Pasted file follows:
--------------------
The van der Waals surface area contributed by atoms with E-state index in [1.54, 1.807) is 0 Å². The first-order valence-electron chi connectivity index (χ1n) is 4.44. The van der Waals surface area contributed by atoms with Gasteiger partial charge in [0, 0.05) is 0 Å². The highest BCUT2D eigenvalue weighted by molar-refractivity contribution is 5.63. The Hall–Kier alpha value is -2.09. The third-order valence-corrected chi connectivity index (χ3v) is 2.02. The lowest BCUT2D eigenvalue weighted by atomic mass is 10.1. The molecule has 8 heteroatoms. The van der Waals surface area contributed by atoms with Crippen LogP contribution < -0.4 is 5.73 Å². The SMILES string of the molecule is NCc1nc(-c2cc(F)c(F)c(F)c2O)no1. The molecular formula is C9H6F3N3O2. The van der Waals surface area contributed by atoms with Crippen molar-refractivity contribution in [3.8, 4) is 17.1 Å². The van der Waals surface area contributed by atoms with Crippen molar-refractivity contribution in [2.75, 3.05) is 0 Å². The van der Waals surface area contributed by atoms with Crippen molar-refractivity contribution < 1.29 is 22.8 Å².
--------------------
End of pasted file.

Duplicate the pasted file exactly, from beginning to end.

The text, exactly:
The van der Waals surface area contributed by atoms with E-state index in [1.54, 1.807) is 0 Å². The first-order valence-electron chi connectivity index (χ1n) is 4.44. The van der Waals surface area contributed by atoms with Gasteiger partial charge in [0, 0.05) is 0 Å². The highest BCUT2D eigenvalue weighted by molar-refractivity contribution is 5.63. The Hall–Kier alpha value is -2.09. The third-order valence-corrected chi connectivity index (χ3v) is 2.02. The lowest BCUT2D eigenvalue weighted by atomic mass is 10.1. The molecule has 8 heteroatoms. The van der Waals surface area contributed by atoms with Crippen LogP contribution < -0.4 is 5.73 Å². The SMILES string of the molecule is NCc1nc(-c2cc(F)c(F)c(F)c2O)no1. The molecular formula is C9H6F3N3O2. The van der Waals surface area contributed by atoms with Crippen molar-refractivity contribution in [3.8, 4) is 17.1 Å². The van der Waals surface area contributed by atoms with Crippen molar-refractivity contribution in [2.75, 3.05) is 0 Å². The van der Waals surface area contributed by atoms with Crippen molar-refractivity contribution < 1.29 is 22.8 Å².